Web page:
# Opaque definitions

Opaque definitions are a mechanism for controlling unfolding of Agda
definitions, to help with both goal readability and performance. Like
abstract definitions, opaque definitions
will not unfold in general, but *unlike* `abstract`

definitions,
opacity can be selectively controlled at use-sites.

Our implementation of unfolding control is based on the theory introduced by Gratzer et. al. in Controlling unfolding in type theory, but handled entirely at the elaborator level, without a dependency on our (cubical) extension types.

## Overview

Function definitions, whether user-written or generated by reflection, can be marked

`opaque`

. Outside of`opaque`

blocks, these behave like postulates.Opaque blocks, even in unrelated modules, can have

`unfolding`

clauses, which allow the user to list their choice of names that should be locally treated as transparent.Opaque definitions do not reduce in type signatures, even inside opaque blocks where they would otherwise be unfolded.

## Unfolding opaque definitions

Consider an implementation of the integers as an abstract setoid: The
underlying representation is given by pairs of natural numbers,
representing a difference, but day-to-day, we would like to treat `ℤ`

as its own type.

Our core module might define these operations:

```
module Integer where
opaque
ℤ : Set
ℤ = Nat × Nat
_≡ℤ_ : (x y : ℤ) → Set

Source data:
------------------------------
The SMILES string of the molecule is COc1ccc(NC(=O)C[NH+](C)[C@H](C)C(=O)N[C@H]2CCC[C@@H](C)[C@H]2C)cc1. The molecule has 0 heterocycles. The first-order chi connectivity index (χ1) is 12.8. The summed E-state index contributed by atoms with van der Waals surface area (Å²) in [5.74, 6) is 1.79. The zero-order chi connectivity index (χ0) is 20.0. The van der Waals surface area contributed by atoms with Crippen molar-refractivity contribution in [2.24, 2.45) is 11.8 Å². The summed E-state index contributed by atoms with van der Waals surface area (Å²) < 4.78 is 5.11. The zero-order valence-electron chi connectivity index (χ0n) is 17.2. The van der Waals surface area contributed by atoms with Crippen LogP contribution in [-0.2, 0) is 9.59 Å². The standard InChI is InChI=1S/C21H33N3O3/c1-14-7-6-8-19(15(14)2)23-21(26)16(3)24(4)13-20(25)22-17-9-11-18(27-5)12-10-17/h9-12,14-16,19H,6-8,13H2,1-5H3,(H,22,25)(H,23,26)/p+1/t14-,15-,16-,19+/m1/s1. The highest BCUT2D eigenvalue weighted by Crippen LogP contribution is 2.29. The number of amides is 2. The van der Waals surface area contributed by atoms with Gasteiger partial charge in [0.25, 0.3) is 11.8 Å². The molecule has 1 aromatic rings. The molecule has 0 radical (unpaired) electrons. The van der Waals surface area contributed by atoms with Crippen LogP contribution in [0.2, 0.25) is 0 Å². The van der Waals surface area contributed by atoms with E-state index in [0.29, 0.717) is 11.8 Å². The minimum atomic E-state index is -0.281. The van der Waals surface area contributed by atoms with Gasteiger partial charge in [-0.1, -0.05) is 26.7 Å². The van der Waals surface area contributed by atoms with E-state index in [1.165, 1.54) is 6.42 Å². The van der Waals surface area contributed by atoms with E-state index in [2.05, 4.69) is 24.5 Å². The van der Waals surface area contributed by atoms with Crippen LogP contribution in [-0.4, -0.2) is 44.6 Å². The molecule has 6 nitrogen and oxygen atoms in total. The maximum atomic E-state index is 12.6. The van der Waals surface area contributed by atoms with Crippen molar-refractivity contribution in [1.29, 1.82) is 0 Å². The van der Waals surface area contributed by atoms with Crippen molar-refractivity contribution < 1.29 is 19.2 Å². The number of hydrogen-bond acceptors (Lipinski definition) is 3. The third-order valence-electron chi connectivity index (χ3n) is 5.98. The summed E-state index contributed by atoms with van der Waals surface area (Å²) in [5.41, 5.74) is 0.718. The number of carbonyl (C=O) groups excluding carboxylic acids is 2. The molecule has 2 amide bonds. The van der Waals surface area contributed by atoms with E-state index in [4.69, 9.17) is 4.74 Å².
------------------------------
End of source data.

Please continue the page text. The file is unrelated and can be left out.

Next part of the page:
(p , n) ≡ℤ (p' , n') = (p + n') ≡ (p' + n)
infix 10 _≡ℤ_
0ℤ : ℤ
0ℤ = 0 , 0
1ℤ : ℤ
1ℤ = 1 , 0
_+ℤ_ : (x y : ℤ) → ℤ
(p , n) +ℤ (p' , n') = (p + p') , (n + n')
_*ℤ_ : (x y : ℤ) → ℤ
(a , b) *ℤ (c , d) = ((a * c) + (b * d)) , ((a * d) + (b * c))
infixl 20 _+ℤ_
infixl 30 _*ℤ_
-ℤ_ : ℤ → ℤ
-ℤ (p , n) = (n , p)
```

We’d now like to prove that the integers form a ring, under the `_≡ℤ_`

notion of equality. Some of the equations on natural numbers involved
are pretty nasty, though, so this would be very hard to do without a
solver for semiring equations. However, such a solver would also depend
on reflection machinery, bloating the dependency
tree of the `Integer`

module for people who do not care about it
provably forming a ring.

Fortunately, since `ℤ`

is *opaque* rather than *abstract*, a different
module, say `Integer-ring`

, can provide its own proofs, in an
`opaque`

block that unfolds the definition of `ℤ`

:

```
module Integer-ring where
open Integer
opaque
unfolding ℤ
distlℤ : ∀ x y z → x *ℤ (y +ℤ z) ≡ℤ x *ℤ y +ℤ x *ℤ z
distlℤ (a , b) (c , d) (e , f) = use-nat-solver where postulate
use-nat-solver
: a * (c + e) + b * (d + f) + (a * d + b * c + (a * f + b * e))
≡ a * c + b * d + (a * e + b * f) + (a * (d + f) + b * (c + e))
```

Since the definition of `distlℤ`

is in an `opaque`

block with an
`unfolding ℤ`

clause, it sees through the opacity of `ℤ`

, and of all
names unfolded by `ℤ`

’s opaque block (see below).

## What actually unfolds?

When an `opaque`

block is checked, Agda will compute ahead-of-time the
set of names it is allowed to unfold. This set is per-*block*, not
per-*definition*. An `unfolding`

clause, if it mentions opaque names,
will cause the unfolding sets associated with those names to be added to
the current block.

The following illustrates the behaviour of these rules: